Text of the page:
Indeed, Brent Erickson at the Biotechnology Industry Organization, an industry trade group, says nobody has plans just yet to use this kind of plant material to make biofuels. Instead, the young industry is eyeing other sources of material to use as a feedstock.

"Every region of the country has some form of biomass — so the Northwest would have sawdust and wood waste; the California area might have rice straw or wheat straw," Erickson says.

Refiners in the Midwest are looking at corn cobs, and a plant that's actually operating in Florida uses dead citrus trees.

"As this technology progresses, we're going to see a great diversification of biomass supply," Erickson predicts.

But biofuels could at best provide only a tiny fraction of our energy needs. Plants are very inefficient when it comes to capturing solar energy.

"If you were to take every gram of crops produced anywhere in the world for all purposes — and that includes every grape, every ton of wheat, every ton of soybeans and corn — and you were to use that for biofuels and essentially stop eating, those crops would produce about 14 percent of world energy," says Timothy Searchinger, an associate research scholar at Princeton University.

The 27 million acres identified in the latest study would provide less than 0.5 percent of our national energy demand, he says. And the more we try to expand biofuels, the more we risk displacing crops for food, or chopping down forests, which store a huge amount of carbon.

Searchinger says Europe has recently recognized those potential hazards and is scaling back its biofuels ambitions.

"They realize that it was a mistake, and their compromise for the moment is essentially to cap what they're doing, and then they promise by 2020 to phase out all government support for biofuels."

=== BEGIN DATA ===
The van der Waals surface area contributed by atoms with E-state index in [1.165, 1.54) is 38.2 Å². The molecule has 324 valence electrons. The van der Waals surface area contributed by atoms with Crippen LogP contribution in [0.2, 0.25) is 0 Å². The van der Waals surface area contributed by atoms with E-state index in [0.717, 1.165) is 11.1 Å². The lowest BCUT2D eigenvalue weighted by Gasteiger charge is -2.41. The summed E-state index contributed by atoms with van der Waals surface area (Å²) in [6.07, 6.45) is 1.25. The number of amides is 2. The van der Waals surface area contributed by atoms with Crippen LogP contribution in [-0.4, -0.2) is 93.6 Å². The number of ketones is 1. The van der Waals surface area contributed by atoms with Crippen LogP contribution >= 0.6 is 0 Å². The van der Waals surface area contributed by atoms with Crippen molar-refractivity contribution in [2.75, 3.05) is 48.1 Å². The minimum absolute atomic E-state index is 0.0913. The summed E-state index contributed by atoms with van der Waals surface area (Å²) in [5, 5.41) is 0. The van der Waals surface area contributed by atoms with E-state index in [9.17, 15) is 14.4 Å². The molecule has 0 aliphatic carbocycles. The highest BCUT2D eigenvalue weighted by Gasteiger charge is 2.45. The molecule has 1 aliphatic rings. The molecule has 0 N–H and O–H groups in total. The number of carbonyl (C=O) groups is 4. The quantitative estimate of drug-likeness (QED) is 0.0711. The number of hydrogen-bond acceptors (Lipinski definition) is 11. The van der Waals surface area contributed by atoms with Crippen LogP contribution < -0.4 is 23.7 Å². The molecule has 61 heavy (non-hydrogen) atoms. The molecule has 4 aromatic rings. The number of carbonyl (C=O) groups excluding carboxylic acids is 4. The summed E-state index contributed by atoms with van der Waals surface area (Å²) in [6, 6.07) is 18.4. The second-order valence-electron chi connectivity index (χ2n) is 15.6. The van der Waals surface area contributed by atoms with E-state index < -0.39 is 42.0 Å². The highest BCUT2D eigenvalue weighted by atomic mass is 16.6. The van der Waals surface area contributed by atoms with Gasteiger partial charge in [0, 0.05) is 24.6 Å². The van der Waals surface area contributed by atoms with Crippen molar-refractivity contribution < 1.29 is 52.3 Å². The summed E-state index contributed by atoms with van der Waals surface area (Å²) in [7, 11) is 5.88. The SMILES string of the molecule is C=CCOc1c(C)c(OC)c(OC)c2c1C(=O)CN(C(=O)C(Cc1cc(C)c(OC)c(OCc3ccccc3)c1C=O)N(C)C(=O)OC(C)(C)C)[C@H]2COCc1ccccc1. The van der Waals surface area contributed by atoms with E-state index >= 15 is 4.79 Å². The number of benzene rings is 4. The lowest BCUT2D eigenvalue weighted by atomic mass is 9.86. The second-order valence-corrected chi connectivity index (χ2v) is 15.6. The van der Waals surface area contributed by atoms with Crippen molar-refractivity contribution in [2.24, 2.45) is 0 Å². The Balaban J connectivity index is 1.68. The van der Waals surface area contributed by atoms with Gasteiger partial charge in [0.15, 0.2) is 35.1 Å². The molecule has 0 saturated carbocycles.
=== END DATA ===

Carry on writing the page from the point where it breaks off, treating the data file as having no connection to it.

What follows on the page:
But the U.S. government continues to push ahead. It may be creating a new industry, but Searchinger says it's also creating new risks.

Copyright 2013 NPR. To see more, visit http://www.npr.org/.

Transcript

AUDIE CORNISH, HOST:

The gas you put in your car is 10 percent ethanol, which comes from corn, but it doesn't have to. A federal law from 2007 is pushing gas refiners to start using ethanol from sources that aren't grain crops. The government wants us to import less oil but also to reduce carbon emissions. A study in Nature magazine suggests that vegetation on marginal farmland could play a role.

As NPR's Richard Harris reports, it's at best a small part of the solution.

RICHARD HARRIS, BYLINE: Biofuels sound like a great idea. Why not grow fuel instead of importing oil? But that's more easily said than done. For one thing, if you tear up crops used for food and instead plant crops for fuel, you reduce food supplies and drive up prices. So Phil Robertson and colleagues at Michigan State University have been looking at plants that don't require farm fields.

PHIL ROBERTSON: First we discovered that the grasses and flowers that take over fields once you stop farming produce a fair amount of biomass, especially if you provide them a little bit of fertilizer.

HARRIS: That sounds promising. The next question is about climate change. Would using these crops help reduce the amount of carbon dioxide that ends up in our atmosphere? After all, if you leave those lands alone, the plants will soak up carbon dioxide and store it in the soil.